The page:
‘Penny A Page’ Children’s Summer Reading Challenge


Some of my most vivid childhood memories are from past summers, starting when I was around 7 years old. My parents were both certified teachers at a Christian school in Pennsylvania for 8 years. So for my sister and brother and I, summer still held a bit of structure in certain areas of education. We did 3 basic things to keep our minds and hearts active:

1.) Memorize Scripture- We had a verse a day to recite before lunch.

2.) Read- My parents assembled a stack of books for us to complete during the summer

3.) Write- We had to do some creative writing paragraphs, whether on an assigned topic or a book report.

I’m pretty sure I thought that these daily chores were a terrible punishment on my newly set-free-from-school self. But now that I’m a parent, and one who dearly loves to devour books at that {thanks Mom and Dad,} I find myself implementing these same three things into our summer days. I’m not quite as rigid as my parents were, but I’ve adjusted it to work for us. This summer, we are doing these 3 things:

1.) Memorizing Psalm 84. I’ve blogged before about our fabulous Bible memory method, but I think it was on my old blog because I can’t find the post. Maybe I should resurrect this topic?

2.) Improving handwriting skills (both printing and cursive). I just picked up some practice books from Barnes and Noble- perfect!

3.) Reading lots of pages.

Number three is what I want to tell you about. It’s an incentive program that we call our “penny a page” system. We pay our children a penny for every page they read. This system works great with children of ALL ages and reading levels- from beginners all the way up to teens. Here’s how it works:

At the beginning of June, I chose a stack of required reading books for each child from our own reading library. These books are based on their reading level, and most of them are missionary stories/biographies, historical figures and events, and science books. Each child has 12 books in their stack, so this amounts to 1 book per week if they want to pace themselves that way. {Who are we kidding?  Of course they won’t.} But this is a great idea. 🙂

Anyway, along with the stack of required reading, we go to the library often and they can pick out books of their choice. This can be fiction, learning books about science or geography, etc., Star Wars, fairies, fiction- whatever suits their fancy and is wholesome of course. These books are “fillers” to the stack of required reading. They still get paid a penny a page for these filler books. No matter what they read, it’s a penny a page. But by the end of the summer, those required books better be read. We’ve been talking about implementing some sort of deduction program where they pay us back pennies for the number of pages that are not read… about incentives!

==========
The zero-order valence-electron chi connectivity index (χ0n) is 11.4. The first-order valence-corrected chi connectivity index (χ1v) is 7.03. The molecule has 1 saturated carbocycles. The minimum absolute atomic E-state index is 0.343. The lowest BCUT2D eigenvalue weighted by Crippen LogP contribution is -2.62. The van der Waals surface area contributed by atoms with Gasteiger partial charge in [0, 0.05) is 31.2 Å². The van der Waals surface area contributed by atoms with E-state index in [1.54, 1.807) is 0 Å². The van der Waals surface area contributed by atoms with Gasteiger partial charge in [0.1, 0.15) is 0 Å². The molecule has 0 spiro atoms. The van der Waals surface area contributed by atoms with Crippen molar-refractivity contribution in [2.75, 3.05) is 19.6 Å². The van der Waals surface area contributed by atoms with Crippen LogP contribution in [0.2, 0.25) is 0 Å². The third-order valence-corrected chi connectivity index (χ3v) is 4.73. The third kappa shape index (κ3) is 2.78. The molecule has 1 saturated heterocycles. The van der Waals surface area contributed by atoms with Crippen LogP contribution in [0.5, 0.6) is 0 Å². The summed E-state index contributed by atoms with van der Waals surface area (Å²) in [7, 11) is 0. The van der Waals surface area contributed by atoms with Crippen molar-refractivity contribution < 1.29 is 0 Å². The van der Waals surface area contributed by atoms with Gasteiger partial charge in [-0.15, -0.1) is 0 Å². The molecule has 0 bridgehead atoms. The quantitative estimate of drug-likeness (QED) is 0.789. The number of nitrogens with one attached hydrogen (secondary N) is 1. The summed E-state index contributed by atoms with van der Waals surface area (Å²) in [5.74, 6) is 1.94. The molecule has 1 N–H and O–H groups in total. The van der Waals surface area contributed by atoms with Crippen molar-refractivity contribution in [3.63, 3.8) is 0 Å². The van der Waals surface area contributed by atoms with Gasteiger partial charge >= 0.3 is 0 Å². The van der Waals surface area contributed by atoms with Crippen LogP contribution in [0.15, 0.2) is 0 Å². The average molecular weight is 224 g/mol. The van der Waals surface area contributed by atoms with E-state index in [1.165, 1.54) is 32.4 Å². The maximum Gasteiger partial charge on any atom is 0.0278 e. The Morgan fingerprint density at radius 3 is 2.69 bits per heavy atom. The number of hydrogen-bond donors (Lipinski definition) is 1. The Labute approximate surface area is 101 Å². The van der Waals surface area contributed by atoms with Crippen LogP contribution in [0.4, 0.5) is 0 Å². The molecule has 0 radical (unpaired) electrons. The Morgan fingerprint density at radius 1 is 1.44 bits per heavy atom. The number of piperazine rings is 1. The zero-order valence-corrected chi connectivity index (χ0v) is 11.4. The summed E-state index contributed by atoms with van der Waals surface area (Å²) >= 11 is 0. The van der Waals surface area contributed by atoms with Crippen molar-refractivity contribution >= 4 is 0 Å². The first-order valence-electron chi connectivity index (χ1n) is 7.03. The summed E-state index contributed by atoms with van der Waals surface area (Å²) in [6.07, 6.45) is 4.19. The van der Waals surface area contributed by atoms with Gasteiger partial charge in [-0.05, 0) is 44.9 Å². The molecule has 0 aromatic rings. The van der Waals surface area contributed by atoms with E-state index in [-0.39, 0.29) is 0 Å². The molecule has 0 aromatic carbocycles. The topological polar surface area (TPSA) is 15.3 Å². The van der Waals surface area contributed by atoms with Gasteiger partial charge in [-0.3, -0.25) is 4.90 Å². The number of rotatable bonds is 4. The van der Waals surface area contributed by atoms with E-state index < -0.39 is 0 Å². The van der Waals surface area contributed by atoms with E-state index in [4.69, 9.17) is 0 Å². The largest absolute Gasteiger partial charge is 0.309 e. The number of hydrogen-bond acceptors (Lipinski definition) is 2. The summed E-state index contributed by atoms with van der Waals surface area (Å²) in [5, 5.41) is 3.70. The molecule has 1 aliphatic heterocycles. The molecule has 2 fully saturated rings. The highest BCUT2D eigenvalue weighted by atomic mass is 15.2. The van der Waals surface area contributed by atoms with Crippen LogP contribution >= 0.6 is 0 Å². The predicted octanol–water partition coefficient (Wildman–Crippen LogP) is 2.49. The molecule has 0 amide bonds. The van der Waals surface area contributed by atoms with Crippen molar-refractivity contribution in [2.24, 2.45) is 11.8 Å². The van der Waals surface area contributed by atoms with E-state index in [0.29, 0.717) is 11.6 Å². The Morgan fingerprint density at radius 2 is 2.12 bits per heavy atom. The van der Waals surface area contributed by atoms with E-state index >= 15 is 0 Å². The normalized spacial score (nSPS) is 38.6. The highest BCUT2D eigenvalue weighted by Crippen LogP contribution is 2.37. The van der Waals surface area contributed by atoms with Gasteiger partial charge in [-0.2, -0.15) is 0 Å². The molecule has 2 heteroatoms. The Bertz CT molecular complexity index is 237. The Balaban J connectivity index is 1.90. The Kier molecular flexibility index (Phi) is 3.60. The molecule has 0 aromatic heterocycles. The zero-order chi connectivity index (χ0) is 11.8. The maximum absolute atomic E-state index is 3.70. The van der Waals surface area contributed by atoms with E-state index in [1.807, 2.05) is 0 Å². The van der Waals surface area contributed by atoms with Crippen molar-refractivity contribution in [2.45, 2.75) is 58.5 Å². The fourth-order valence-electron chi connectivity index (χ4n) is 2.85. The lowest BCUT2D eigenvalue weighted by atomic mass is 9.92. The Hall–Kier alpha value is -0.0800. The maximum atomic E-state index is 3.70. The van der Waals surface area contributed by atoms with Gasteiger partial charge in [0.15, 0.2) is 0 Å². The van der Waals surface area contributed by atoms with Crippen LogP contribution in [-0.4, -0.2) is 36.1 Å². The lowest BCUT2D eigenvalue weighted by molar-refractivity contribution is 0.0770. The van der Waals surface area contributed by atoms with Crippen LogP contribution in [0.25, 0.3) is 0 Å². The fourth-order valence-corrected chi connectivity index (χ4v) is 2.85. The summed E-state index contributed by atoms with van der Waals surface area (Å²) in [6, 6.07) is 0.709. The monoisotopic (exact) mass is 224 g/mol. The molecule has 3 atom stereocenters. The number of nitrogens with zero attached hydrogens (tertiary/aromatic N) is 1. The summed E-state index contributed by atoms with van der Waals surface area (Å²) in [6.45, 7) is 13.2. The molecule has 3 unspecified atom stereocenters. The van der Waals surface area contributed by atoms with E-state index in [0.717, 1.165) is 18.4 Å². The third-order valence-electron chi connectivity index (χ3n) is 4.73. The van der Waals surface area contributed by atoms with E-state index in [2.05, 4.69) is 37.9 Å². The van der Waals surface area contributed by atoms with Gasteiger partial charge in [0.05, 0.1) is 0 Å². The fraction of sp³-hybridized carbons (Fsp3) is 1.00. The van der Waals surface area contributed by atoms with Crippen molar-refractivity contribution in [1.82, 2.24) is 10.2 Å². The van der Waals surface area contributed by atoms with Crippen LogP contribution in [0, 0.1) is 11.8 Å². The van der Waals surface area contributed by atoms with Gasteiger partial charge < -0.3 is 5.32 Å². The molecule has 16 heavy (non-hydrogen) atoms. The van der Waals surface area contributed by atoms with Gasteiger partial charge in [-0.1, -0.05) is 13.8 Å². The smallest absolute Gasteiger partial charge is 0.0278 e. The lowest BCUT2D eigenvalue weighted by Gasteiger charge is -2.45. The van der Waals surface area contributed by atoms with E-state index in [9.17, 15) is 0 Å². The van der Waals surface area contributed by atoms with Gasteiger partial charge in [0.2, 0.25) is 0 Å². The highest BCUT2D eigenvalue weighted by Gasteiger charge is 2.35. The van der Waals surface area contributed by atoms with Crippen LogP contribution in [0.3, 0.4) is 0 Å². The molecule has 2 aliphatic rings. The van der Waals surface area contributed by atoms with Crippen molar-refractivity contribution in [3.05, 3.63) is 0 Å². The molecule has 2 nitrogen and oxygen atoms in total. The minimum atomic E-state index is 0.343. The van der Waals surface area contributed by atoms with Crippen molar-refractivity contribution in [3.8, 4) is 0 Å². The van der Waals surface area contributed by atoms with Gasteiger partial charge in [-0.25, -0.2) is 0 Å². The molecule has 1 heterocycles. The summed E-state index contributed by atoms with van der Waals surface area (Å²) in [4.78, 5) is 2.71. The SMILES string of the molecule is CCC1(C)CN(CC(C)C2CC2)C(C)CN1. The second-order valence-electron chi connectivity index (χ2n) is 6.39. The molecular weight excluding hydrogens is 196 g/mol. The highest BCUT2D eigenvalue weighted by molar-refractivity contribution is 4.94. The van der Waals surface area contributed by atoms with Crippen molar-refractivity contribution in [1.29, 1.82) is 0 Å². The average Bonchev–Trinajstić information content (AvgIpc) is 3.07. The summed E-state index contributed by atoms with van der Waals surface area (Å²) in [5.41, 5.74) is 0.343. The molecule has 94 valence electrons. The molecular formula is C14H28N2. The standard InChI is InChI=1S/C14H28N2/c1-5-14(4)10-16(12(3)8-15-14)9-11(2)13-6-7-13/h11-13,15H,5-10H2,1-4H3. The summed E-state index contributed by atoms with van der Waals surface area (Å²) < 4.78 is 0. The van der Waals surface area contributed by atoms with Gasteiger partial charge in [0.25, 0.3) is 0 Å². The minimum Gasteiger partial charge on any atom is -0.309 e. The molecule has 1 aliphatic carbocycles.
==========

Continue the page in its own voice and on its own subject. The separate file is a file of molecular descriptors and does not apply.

So, how do we keep track of all these pages? Each child has a chart on the refrigerator that has stepping stones for them to color in if they wish. This is so they can visualize their progress. But whether or not they choose to use that part of the chart, they must keep track of their pages. So, after they read, they simply go and jot down that random number of pages in a box on their chart. At the end of the week, they add it up and tell me how much they earned, and they get paid! Last week one of our children earned over $4. Said child is a reading machine. Which brings me to the next question you are thinking right now….how do I know that she is actually reading and not just skimming?

Well, the other required thing is that they must give a short oral report on a book when they finish it. This helps us as parents keep an ear open to their reading comprehension. We can pretty quickly determine if the book has been read and understood. So far, so good on that one. No re-reads yet!

So, here it is in a nutshell:

TWO REQUIREMENTS: 1.)Read the 12 books before summer ends  2.) Give an oral book report on each completed book

ONE INCENTIVE: Earn a penny a page

I’m happy to report that this method is working fabulously. One of our children doesn’t read as fast as the other, so is not earning as much money. BUT said child also really wants to understand what they are reading and feels accomplished after doing so… there has been no skimming or whining about getting less money….yet.  Key word “yet.”

It’s a good have quite a bit of spare change and dollar bills on hand if you have avid readers….because those pennies do add up into dollars! It is so worth it, though, to see our children continuing to learn, enjoying it, and getting a small reward for it.

I love how this method is so much more than earning money and reading. They are learning to take a long term project (the stack of books), and be able to break it down into smaller parts over a period of time (page by page and penny by penny) in order to accomplish their goal (finish the stack.)

Yes, they  need some reminders once in awhile- “How is your stack of books coming?” and “Did you write down your pages today?” But for the most part it is child led. They know the requirements. They know the rewards. If they read, they get paid. If they don’t read, they don’t get paid. So simple. During this whole process, they are actually paying themselves  forward by developing their minds and hearts through the reading of good books- something that will bring a return investment for years to come.

So there it is. It’s not too late to implement this into your summer routine. Summer is only halfway over….so you might need to adjust your number of books in the required stack. Just figure out what works for you, and go for it!


A Kindred Spirit

Register for the pastors’ wives conference at the Wilds!